And Kate Snipes, where are you? Kate, Agriculture Counselor, more than 20 years of service. You’ve each in your individual ways been remarkable public servants, and just on behalf of the State Department, on behalf of the country, I want to express my thanks, my appreciation for everything you’ve done. We’re grateful for it. Thank you. (Applause.)
So you’ve all been dealing, as we all have, with that small problem called COVID-19. And in all seriousness, I know, especially hearing from so many of your colleagues around the world, hearing already from some of you today, the impact that’s had. And I know it’s had an impact, a profound impact, on a personal level. Some of you have lost friends or loved ones. Many of you know people who got sick. It’s had an impact on a professional level, because we know how challenging it’s made work, made the mission.
But you have persevered with remarkable resilience, with creativity, with determination, and you’ve kept the mission going, and you’ve kept doing what you’re here to do, which is serve the interests of the American people and serve the relationship between the United States and France.
I really want to thank the Health Unit for the work that you’ve done running vaccine clinics. I’m so proud of the folks in our Health Units from embassy to embassy around the world and the remarkable job that they have done.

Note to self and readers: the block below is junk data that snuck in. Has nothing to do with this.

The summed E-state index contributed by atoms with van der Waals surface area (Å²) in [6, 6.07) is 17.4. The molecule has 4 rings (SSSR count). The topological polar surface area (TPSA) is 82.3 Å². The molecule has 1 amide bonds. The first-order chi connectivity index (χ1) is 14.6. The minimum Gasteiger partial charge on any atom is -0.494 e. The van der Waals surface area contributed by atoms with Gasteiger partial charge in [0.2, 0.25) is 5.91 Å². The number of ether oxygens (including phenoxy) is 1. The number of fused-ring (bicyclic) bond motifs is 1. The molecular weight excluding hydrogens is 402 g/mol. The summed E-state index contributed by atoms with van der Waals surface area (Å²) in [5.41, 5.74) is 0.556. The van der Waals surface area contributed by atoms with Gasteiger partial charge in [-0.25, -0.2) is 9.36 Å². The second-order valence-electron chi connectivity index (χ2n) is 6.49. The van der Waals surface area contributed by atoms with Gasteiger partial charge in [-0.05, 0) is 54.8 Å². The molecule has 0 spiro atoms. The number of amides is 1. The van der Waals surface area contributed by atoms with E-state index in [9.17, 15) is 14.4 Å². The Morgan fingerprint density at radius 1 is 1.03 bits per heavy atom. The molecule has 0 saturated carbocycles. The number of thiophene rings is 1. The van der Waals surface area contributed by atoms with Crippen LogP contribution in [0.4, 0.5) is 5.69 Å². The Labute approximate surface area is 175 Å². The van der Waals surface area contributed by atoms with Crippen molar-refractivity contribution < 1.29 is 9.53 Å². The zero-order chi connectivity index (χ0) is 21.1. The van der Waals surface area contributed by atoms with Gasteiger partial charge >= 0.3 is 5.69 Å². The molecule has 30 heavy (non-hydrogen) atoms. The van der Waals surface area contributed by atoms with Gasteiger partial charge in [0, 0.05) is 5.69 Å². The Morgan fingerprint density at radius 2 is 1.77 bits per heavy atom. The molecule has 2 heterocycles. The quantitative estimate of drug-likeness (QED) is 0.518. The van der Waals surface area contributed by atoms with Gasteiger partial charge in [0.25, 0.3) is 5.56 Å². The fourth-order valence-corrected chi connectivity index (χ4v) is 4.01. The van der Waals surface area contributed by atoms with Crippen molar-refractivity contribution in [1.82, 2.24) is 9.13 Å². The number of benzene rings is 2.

The Information Systems people who have helped people telework, find ways to do their jobs, even while they’ve stayed home. And Community Liaison, who did virtual programming from wine tastings – okay? – to Toddler Story Hour, to Zumba. That is a pretty good way of keeping morale going and keeping the mission going.
But I also want to say that one of the things that’s been so important in keeping the mission going – and Brian, thank you again for your leadership on this – is that we’re moving forward in a very demonstrable way on policy, too. And the Political team, working closely here with our French counterparts in fashioning an even stronger joint approach to the challenges posed by Russia and China – tremendous work done there. I’ve seen some of the work that the Regional Security Office has done, particularly finding new solutions to deal with visa fraud. The DAO joint military exercises with U.S., French, UK fighter jets, and then work that was done on data security, fighting disinformation. It’s just a short way of pointing to a couple of examples where the work of this mission not only has gone on but has been producing real results.